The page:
Non-drinker brings out the 'sober curious'
Dear Amy: Recently, I decided to permanently forgo drinking. I was a very light social drinker to begin with, and I naively did not expect any issues to arise from my choice.
When I go out and order my water (I never drink soda), it turns into an inquisition. For new people I meet, a simple, "I don't drink" suffices. I find that people I have met before complete their inquiry with guilt trips and occasional inappropriate questions as to whether I am in recovery or pregnant (I am neither, just trying to be healthy).
In the past I have tried making excuses, but the pressure has been grating on my nerves, so for future gatherings I transitioned into a more definitive, "I am not drinking/I chose to stop drinking" declaration, which then makes the meal, conversation, or other gathering awkward (not on my account), because they become self-conscious of their consumption. They act as if I have blindsided them.
You may agree with me that this seems like an overblown reaction to what liquids I am ingesting. It is ridiculous that others care to the extent that it is consistently affecting my socialization. No matter how discreet I try to be, I cannot avoid this reaction.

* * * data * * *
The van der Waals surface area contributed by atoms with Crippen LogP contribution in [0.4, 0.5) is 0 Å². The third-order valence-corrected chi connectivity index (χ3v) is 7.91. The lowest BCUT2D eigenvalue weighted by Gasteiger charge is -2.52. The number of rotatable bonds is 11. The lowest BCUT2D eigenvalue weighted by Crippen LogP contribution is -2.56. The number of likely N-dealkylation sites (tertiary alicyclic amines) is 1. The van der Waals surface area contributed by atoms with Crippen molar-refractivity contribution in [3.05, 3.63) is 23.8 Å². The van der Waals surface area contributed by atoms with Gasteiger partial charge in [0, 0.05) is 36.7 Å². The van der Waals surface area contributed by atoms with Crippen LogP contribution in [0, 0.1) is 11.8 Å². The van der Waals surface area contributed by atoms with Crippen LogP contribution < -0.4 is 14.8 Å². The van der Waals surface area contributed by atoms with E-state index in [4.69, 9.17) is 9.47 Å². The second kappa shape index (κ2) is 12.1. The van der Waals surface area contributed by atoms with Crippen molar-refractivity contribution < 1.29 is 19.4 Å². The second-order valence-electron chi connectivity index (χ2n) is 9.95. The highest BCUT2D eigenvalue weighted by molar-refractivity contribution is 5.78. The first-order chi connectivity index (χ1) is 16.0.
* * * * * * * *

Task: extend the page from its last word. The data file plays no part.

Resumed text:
What is a script you can recommend that is polite yet shuts down any further inquiry, does not act as an excuse, and does not appear as if I am taking some moral high ground? Also, are there any considerations I can make beforehand that would put others at ease before I order my water?
-- Living Sober
Dear Sober: Congratulations! In addition to living healthfully, you are also walking on the cutting edge of the newest (and welcome) trend of people adopting a lifestyle sometimes referred to as "sober curious." The popular concept of "dry January" (forgoing alcohol post-holiday season), seems to have morphed into more people exploring sobriety as a year-round lifestyle.
More bars and restaurants are offering a variety of "mocktails," where you can order a non-alcoholic drink that looks, tastes, and overall seems more like a traditional cocktail. You might want to try ordering one -- but -- if you only drink water, that's up to you.
Generally, whether the topic is illness or health, if you don't want to discuss something you consider personal, then don't offer up any details, excuses or explanations. If people ask, you can say, "I don't drink alcohol." If they ask why, you can say, "I don't like it."
Dear Amy: We are planning for a costume party at my workplace.